Five Years of the Budget Control Act's Disaster Relief Adjustment [March 15, 2016]   [open pdf - 918KB]

"Signed into law on August 2, 2011, the Budget Control Act (P.L. 112-25, or BCA) established a set of limits on federal spending, as well as a set of mechanisms to adjust those limits to accommodate special categories of spending that has special priority. One of these mechanisms- a limited allowable adjustment to pay for the congressionally designated costs of major disasters under the Robert T. Stafford Disaster Relief and Emergency Assistance Act (hereinafter 'the disaster relief allowable adjustment' or 'allowable adjustment')-represented a new approach to paying for disaster relief. By providing this flexibility in the budget caps, Congress changed the way it approached funding disaster relief and recovery efforts. [...] This report examines how the adjustment has functioned over the first five years, and what the future of disaster relief (as defined by the BCA) may look like for the next five years and beyond. Under current law, the allowable adjustment is expected to decline from a high of almost $18.5 billion in FY2015 to between $7.5 billion and $9.5 billion by the time the BCA discretionary spending limits expire after FY2021."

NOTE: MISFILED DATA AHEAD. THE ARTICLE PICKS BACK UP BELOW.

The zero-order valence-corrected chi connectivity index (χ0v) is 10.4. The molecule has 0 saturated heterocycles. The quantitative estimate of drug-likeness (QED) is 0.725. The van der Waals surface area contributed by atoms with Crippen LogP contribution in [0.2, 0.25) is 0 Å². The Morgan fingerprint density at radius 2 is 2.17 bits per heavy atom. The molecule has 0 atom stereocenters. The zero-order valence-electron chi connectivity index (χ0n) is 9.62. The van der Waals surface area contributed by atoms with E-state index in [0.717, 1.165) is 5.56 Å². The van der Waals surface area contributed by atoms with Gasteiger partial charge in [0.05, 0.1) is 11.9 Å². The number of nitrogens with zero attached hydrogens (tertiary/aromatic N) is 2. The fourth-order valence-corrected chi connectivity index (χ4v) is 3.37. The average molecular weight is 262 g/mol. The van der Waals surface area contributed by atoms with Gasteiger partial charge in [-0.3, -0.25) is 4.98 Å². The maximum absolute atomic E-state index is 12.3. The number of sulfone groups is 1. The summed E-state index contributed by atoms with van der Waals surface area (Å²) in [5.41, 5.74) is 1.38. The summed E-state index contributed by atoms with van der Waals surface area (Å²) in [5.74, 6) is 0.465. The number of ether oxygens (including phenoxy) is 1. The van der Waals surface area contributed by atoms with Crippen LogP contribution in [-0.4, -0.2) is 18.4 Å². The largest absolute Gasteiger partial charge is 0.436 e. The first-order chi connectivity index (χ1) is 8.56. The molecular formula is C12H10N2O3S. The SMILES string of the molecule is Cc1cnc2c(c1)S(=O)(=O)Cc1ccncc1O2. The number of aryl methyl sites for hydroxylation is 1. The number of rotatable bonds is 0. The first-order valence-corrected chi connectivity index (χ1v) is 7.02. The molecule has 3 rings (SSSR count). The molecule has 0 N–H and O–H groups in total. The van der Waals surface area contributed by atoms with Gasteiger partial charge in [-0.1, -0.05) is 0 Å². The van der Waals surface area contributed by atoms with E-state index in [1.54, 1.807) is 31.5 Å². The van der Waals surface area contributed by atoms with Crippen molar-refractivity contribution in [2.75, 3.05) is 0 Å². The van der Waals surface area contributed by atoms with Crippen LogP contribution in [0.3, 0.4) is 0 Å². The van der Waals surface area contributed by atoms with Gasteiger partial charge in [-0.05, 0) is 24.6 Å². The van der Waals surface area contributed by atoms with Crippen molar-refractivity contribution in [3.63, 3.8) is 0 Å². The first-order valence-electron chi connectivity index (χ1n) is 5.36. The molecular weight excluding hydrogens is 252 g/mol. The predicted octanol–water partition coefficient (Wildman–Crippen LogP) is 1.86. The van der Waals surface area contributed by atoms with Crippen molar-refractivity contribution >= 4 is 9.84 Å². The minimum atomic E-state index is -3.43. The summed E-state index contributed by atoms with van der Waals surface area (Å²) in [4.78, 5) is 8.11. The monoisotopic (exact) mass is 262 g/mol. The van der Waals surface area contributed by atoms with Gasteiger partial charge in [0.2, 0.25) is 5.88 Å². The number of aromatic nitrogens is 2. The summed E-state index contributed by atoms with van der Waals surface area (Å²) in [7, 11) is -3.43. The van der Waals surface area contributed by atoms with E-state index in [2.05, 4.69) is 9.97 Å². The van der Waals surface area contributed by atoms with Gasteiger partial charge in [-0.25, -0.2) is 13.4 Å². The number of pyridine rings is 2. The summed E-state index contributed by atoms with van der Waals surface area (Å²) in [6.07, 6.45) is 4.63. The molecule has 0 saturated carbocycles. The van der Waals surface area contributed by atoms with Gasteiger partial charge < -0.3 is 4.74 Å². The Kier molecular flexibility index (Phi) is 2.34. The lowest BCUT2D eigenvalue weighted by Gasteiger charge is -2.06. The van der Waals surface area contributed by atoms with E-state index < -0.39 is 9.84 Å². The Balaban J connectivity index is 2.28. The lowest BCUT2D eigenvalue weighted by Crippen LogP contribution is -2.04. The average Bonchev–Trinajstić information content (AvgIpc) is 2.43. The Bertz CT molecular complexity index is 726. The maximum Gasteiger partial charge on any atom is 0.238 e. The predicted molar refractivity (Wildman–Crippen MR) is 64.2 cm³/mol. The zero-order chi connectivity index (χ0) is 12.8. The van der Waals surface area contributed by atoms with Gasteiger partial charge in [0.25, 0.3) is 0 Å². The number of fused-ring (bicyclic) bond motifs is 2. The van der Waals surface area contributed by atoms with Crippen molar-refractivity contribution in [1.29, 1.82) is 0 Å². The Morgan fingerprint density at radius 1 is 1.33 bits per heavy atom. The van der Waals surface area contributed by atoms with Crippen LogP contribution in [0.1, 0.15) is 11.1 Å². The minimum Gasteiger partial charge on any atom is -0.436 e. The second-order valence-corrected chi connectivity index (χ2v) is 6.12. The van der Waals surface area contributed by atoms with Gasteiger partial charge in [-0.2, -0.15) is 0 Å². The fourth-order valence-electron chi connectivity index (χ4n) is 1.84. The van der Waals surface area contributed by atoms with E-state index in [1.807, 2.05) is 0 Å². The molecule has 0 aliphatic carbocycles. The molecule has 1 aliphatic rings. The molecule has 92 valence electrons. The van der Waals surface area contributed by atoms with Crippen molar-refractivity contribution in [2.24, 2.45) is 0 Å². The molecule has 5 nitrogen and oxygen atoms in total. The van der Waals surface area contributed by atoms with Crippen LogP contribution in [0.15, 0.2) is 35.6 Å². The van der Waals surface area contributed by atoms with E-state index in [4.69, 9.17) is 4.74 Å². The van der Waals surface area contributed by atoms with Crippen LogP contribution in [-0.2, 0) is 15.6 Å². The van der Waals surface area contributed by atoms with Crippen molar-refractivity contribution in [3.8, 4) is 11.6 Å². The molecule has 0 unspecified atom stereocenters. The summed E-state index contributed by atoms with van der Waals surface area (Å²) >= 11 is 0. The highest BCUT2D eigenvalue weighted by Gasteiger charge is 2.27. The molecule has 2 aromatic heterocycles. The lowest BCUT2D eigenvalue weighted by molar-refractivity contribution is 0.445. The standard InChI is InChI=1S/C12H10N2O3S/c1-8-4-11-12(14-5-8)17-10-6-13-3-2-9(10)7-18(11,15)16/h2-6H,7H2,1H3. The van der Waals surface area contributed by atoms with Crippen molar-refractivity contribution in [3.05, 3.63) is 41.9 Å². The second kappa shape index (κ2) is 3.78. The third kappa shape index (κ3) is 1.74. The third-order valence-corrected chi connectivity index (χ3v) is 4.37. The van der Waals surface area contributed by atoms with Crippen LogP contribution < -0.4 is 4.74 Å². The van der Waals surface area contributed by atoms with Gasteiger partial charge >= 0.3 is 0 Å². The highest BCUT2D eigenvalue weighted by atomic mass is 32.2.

Report Number:
CRS Report for Congress, R44415
Public Domain
Retrieved From:
Federation of American Scientists: http://www.fas.org/sgp/crs/index.html
Media Type:
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